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Offer gifts without having the liability of tax

Posted on: 21st Dec, 2005 02:18 am

Our son lost his job and is not able to make the mortgage payments on his home. The amount of the mortgage loan is 150000. We are aware of the fact that we cannot give him the money without having the taxes due on the money. Can he deed the home to us and then we payoff the mortgage loan?

You can offer $1,50,000 as gift to your son without having a tax liability. You will have to file a gift tax return, but you will have to pay the taxes only when you go beyond the lifetime tax exemption limit ($1,000,000). Your son being the recipient, he will not have to make the tax payments. If the lender forgives $150,000 which is the loan amount, then your son will have no obligation towards the mortgage repayment and he will have $150,000 as taxable income.

Merry Christmas :D

Posted on: 21st Dec, 2005 02:36 am
Thanks for your reply jerry; it has helped to ease off my tension. Merry Christmas to you too.
Posted on: 21st Dec, 2005 02:57 am
My husband and I are arranging to buy our first home and we have been offered a gift from my parents in the amount of 10,000 for this. What tax rules come into play with this gift amount?
Posted on: 30th Jun, 2006 06:21 pm

As per federal laws anyone can give up to the annual exclusion amount ($12,000 for 2006) to a person, every year, without facing any gift taxes, and without the recipient owing an income tax on the gifts.

Also any person can give up to $1,000,000 in gifts, total, in his lifetime, before starting to owe the gift tax.
Posted on: 30th Jun, 2006 07:08 pm

In case of a gift transfer, the person offering the gift has to pay the taxes provided the amount exceeds the limit as given by Gawen. So, you need not bother about the tax payments.

A gift is taxable only when its value in addition to the value of the estate goes beyond $2 million for 2006 through 2008. The amount will increase up to $3.5 million for 2009.


Posted on: 30th Jun, 2006 07:53 pm
Will the property tax go up as it would if it was a sale? The property is in California
Posted on: 06th Aug, 2008 12:57 pm
If it was a sell then why are you calling it a gift?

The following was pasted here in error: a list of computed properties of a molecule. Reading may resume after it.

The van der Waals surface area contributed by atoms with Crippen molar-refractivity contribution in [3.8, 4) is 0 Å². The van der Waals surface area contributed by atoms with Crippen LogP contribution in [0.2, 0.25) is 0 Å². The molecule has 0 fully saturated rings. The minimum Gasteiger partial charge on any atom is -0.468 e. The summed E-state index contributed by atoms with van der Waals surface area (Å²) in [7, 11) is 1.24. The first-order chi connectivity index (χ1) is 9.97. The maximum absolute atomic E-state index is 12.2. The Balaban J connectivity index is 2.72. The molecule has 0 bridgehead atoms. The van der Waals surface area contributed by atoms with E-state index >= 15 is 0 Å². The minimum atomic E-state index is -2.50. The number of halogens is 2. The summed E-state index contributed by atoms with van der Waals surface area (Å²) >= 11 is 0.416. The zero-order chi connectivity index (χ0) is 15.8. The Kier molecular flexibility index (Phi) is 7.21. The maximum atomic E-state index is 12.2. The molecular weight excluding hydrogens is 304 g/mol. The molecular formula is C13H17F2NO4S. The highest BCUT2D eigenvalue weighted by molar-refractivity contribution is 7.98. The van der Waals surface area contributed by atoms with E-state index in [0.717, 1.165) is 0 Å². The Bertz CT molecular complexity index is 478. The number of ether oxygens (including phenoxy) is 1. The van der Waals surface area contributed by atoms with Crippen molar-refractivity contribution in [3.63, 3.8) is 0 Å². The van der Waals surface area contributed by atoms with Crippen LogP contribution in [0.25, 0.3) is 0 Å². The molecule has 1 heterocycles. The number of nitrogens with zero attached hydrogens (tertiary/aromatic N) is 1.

It seemed from your post that the property tax was going to be up. So the tax will go up; no matter whether it is a sell or a gift? However are you talking about gift tax?
Posted on: 07th Aug, 2008 06:13 am
we were going to get a gift of $50,000 from a family member for our mortgage and they signed the gift letter. Now they can only giveus $20,000. We are going to get the rest of the funds from another famiy member. Do we have to get another gift letter signed, or can we just go ahead to notslow down closing?
Posted on: 20th Nov, 2008 10:09 am
Hi guest!

I think you can include both the gifts in one gift letter. But you should inform about it to the lender.


Posted on: 21st Nov, 2008 02:23 am
Hi all,

For the year 2009, the IRS has increased the annual gift tax exemption limit to $13,000 per year, per person. A married couple can offer a gift of $26,000 to a recipient without having to pay the gift tax. Apart from this, any person can give up to $1,000,000 in gifts in his lifetime, before incurring any gift tax.

The IRS gift tax exemption limit also restricts the amount of money that can be placed in a college account for a child in any single year. This implies that one has to pay gift tax if his college account funds exceed the specified limit. However, Section 529 plan allows a person to offer gifts worth five years of their annual gift exemption into the plan in one shot. However, they cannot offer additional gifts to that child within the following five years.

Take care.
Posted on: 01st Aug, 2009 03:02 am
I am planning to buy my first home in the US pretty soon. My parents do not live in the US and they are going to send me the money for the purchase, the amount could be as much as $300k. I live in the US and I am not a US citizen.

Do I have any tax liability in this case?
Posted on: 28th Aug, 2009 02:45 pm
You will have to show the lender a gift letter stating that you received the money from your parents as a gift.
Posted on: 03rd Sep, 2009 08:05 pm
As Sara noted above, anybody is allowed to give anybody a gift annually of $13,000 with no tax liability.
So, a mother could give a son $13,000 and the father could give the son $13,000 and if the son were married they could each give his wife $13,000 also.
This is September, so, you could actually give him $13,000 now, from the mother and father, and the new year is not too far away and in 4+ months you can give the same amounts for next year.

I'm sure all that covers more than he needs and you probabaly do not plan to give him all that is allwoed.
Posted on: 04th Sep, 2009 11:11 am
Would there be tax implications if i was gifted 50,000 by my parents in 2009?
Posted on: 21st Sep, 2009 01:35 pm
Hi john,

Your parents are liable to pay gift tax on the amount of money they gifted you. The annual gift tax exemption limit for the year 2009 is $13,000. So, your parents will be liable to pay tax on the amount of $37,000. However, a person is also entitled to a life time gift tax exemption limit of $100,000. Thus, your parents will not have to pay any taxes for the gifted amount. The taxes will be adjusted with the annual as well as the lifetime gift tax exemptions.
Posted on: 13th Oct, 2009 11:59 pm
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